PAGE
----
In addition to leverage, Lawler also removed all the equity value, because with $7 billion in senior debt destroyed, there is no question here: the common stock has no value and will almost certainly be delisted immediately to avoid any potential “misunderstandings” should an army of 10-year-old veteran Robinhood traders decided to ramp it up by a few hundred percent.
And speaking of the company’s stock and day trading activity, it is as if 216,915 Robinhood traders suddenly cried out in terror and were suddenly silenced.
Why? Because according to RobinTrack, some 216,915 users who held on to the stock as of April 14, and whose number has certainly surged in recent days after the stock soared as high as $84.75 on June 8 during the peak of the retail euphoria boom that sent bankrupt Hertz stock also soaring and inspired Jefferies to read this blog and come up with the now-failed attempt to sell worthless stock to Robinhooders.
That said, in a market as insanely broken as this one, it is certainly possible that CHK stock which the company admits is worth about a negative $7 billion, could surge tomorrow… just because.
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Finally, some corporate history courtesy of Bloomberg:
About a decade ago, Chesapeake was a $37.5 billion giant led by the late Aubrey McClendon, a colorful and outspoken advocate for the natural gas industry, who died on March 2, 2016 in what appeared to be a suicide. It was at the forefront of the fracking revolution that transformed the U.S. oil and gas industry by setting off a scramble for previously untapped shale reserves. The company cut eye-popping checks to Fort Worth businesses and residents as inducements to drill on their land in the Barnett Shale of North Texas, America’s first shale field to hit the big time.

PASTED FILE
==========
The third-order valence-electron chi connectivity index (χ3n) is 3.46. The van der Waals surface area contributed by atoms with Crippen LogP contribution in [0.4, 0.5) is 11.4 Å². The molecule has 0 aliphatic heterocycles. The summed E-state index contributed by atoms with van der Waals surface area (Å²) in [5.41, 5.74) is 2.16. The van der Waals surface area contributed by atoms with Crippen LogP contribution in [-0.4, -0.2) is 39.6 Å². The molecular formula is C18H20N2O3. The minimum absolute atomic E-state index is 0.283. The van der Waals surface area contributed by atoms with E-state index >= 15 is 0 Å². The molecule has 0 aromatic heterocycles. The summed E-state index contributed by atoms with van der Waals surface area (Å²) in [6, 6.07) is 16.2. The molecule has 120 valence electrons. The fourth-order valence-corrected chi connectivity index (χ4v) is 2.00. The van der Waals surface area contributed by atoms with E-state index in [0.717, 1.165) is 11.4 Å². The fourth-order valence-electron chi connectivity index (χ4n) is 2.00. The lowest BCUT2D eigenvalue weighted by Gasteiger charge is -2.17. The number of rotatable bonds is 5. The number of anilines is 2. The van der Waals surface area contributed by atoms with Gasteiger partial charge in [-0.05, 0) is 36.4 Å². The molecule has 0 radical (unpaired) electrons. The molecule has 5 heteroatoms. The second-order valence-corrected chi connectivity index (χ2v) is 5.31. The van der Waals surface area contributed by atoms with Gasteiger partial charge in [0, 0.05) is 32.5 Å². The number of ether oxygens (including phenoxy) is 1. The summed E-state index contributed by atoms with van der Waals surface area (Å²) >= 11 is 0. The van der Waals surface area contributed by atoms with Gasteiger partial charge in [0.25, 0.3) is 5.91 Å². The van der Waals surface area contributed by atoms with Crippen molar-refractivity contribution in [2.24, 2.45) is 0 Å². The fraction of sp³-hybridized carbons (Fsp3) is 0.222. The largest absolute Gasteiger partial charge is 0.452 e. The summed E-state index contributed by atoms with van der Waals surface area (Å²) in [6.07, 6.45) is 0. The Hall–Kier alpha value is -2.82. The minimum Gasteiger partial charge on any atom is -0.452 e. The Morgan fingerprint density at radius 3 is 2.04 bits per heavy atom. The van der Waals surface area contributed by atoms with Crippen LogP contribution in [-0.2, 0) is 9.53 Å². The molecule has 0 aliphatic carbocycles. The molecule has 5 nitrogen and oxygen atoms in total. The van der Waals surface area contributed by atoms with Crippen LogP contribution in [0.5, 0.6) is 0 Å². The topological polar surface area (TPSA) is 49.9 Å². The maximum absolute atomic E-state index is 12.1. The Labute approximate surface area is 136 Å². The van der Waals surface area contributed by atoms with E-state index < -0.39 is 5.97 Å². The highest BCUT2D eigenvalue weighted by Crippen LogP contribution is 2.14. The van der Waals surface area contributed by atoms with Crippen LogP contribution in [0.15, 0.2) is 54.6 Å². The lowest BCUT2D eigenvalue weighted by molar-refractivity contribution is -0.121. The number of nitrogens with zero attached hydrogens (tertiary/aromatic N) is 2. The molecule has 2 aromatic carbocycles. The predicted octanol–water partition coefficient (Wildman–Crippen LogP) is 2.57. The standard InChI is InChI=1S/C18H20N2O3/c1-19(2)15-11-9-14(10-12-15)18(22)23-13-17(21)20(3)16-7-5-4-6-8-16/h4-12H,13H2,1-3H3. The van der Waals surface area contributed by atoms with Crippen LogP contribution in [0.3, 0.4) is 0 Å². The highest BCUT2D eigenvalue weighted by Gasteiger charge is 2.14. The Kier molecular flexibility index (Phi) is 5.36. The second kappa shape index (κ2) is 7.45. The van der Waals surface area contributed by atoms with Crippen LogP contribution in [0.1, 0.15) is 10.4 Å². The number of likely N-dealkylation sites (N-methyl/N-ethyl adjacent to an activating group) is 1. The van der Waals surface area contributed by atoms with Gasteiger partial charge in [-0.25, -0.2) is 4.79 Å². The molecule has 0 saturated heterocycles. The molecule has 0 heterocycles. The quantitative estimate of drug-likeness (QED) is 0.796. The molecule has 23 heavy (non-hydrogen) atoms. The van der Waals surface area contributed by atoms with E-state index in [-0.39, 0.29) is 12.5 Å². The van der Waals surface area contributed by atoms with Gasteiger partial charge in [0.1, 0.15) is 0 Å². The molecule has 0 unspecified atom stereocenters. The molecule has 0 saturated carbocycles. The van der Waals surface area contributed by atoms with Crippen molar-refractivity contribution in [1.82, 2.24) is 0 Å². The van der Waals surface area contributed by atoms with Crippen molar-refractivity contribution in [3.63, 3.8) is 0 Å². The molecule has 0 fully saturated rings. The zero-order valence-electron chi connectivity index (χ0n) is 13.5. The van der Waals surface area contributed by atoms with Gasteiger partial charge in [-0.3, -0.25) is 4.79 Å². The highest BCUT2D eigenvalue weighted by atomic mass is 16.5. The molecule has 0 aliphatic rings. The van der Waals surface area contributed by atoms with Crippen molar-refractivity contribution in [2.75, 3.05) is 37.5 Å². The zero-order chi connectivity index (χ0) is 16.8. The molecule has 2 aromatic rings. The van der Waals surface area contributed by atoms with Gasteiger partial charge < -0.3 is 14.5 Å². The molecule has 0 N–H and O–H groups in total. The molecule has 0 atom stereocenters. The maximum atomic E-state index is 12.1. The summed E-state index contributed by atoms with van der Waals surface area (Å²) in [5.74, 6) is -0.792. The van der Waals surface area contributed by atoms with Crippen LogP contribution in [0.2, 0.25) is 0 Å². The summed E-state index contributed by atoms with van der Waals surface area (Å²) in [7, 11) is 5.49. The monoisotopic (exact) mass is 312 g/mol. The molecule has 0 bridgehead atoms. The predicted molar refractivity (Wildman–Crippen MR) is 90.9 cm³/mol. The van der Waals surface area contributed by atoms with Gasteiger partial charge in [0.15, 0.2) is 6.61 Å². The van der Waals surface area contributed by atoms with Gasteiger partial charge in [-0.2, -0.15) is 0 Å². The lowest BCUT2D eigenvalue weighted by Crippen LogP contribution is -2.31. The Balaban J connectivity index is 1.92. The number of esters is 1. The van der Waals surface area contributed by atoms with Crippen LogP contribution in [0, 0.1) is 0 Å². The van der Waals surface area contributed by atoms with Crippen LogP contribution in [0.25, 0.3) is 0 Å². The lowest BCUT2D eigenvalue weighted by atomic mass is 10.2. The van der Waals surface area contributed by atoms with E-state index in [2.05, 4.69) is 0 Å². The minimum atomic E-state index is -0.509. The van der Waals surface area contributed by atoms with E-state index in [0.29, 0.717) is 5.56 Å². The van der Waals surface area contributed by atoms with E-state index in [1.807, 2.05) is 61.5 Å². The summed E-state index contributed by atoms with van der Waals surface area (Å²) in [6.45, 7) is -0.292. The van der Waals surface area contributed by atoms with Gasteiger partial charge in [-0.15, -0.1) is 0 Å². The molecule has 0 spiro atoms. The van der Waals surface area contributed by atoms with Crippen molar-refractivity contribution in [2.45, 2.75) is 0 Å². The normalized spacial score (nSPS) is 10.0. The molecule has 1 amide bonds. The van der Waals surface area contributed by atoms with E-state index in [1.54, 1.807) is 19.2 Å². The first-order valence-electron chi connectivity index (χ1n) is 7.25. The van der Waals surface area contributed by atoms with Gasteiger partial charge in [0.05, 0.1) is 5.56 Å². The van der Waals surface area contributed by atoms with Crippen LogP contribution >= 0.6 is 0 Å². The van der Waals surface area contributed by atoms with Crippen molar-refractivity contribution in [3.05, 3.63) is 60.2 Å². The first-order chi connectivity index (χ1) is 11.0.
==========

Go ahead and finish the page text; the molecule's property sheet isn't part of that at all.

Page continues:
Those heady days didn’t last. U.S. natural gas slumped after the financial crisis as the frackers overwhelmed demand, and prices still haven’t revisited their previous highs. Investors soured on Chesapeake, which by that point wasn’t only debt-laden but saddled with a real estate empire that included shopping centers, a church, and a grocery store. McClendon was ousted in 2013 and was killed in an auto accident three years later.
In subsequent years, management sought to compensate for the decline in its gas fortunes by shifting into oil exploration as fracking turned the U.S. into the world’s largest producer of crude as well as a major exporter. However, any optimism about that strategy evaporated with oil’s recent price collapse amid the Covid-19 pandemic.
Lawler took over Chesapeake in 2013 with an aim of reducing its debt load that was larger than Exxon Mobil Corp.’s, a company 29 times Chesapeake’s market value at the time. He had counted on capital spending cuts and asset sales to cover debt obligations. The company was in talks last year with Jerry Jones, the billionaire Dallas Cowboys owner, about a $1 billion sale of shale assets, but no deal resulted.
In May, Lawler was forced to discard his company’s full-year outlook and write down the value of $8.5 billion in assets as energy demand tumbled amid the Covid-19 lockdown. By then, the producer’s market value had dropped to less than $200 million.